Monday, October 29, 2012

Afternoon of a storm

For most of the afternoon the air was still and the land quiet.  Animals cut down their usual cawing, woofing, meowing, preferring to lurk and brood instead.  The wind dropped to nothing, ending the usual sounds of breezes passing among trees.  The storm remained far-off, still in the Atlantic Ocean, hundreds of miles and some healthy mountains away.

Still, that's a wide, wide storm.
Then the skies clouded up around 3 pm, and rain tried itself out in fits and starts soon after.  Some sudden winds raced through the land in bursts.  Already we needed to turn on indoor lights, it is so dark.

Our homestead power remained on.  But already some Vermonters (7759) have been cut off, especially down south.

Thanks, Green Mountain Power!
We flung ourselves into social media to keep up (we never watch tv, and can't pick up local radio well enough).  Google News is good for headlines.  Facebook, Twitter, Google+, and this blog keep us connected to our friends - and thank you, friends, for your thoughts and wishes.

When not online, we took the opportunity to bring down a dangerous tree.  It was an old, big thing, dead some years and slightly rotten.  It was also about a dozen feet from the house, meaning the wind could blow it into our bathroom or front hall.  So we hacked at it with axe, cut a bit with handsaws, hacked some more, until the tree looked ready to move.  We tied a long rope to the highest part we could reach, and Ceredwyn hauled on the other end while Bryan pushed the trunk with hands and shoulders.  We pulled and pushed, hollered and strained, until the wobbling dramatically oscillated and a deep groaning, then cracking muttered forth from the bole.  One piece of a limb fell off, nearly hitting Bryan, and the rest came tottering, thudding down.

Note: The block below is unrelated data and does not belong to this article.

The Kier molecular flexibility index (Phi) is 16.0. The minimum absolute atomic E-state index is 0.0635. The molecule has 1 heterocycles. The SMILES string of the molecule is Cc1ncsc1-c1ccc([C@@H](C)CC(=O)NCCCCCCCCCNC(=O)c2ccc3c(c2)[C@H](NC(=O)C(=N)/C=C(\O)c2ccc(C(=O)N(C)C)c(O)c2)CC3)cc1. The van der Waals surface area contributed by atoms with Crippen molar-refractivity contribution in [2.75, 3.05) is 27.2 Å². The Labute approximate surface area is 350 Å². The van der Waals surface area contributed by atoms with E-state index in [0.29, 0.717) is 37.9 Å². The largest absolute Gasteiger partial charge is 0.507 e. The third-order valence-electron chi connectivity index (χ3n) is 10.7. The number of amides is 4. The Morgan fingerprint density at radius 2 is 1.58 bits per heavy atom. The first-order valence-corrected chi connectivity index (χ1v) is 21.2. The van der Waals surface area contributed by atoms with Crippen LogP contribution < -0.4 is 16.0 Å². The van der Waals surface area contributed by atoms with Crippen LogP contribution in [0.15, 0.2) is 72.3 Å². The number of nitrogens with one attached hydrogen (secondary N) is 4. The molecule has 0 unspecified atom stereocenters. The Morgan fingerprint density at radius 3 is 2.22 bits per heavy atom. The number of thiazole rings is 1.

You could climb onto the stump and peer down into accumulated rings of time, tracking the progress of years and lesser decay.

Our own bit of destruction, snuck in just before Sandy's full might descends.

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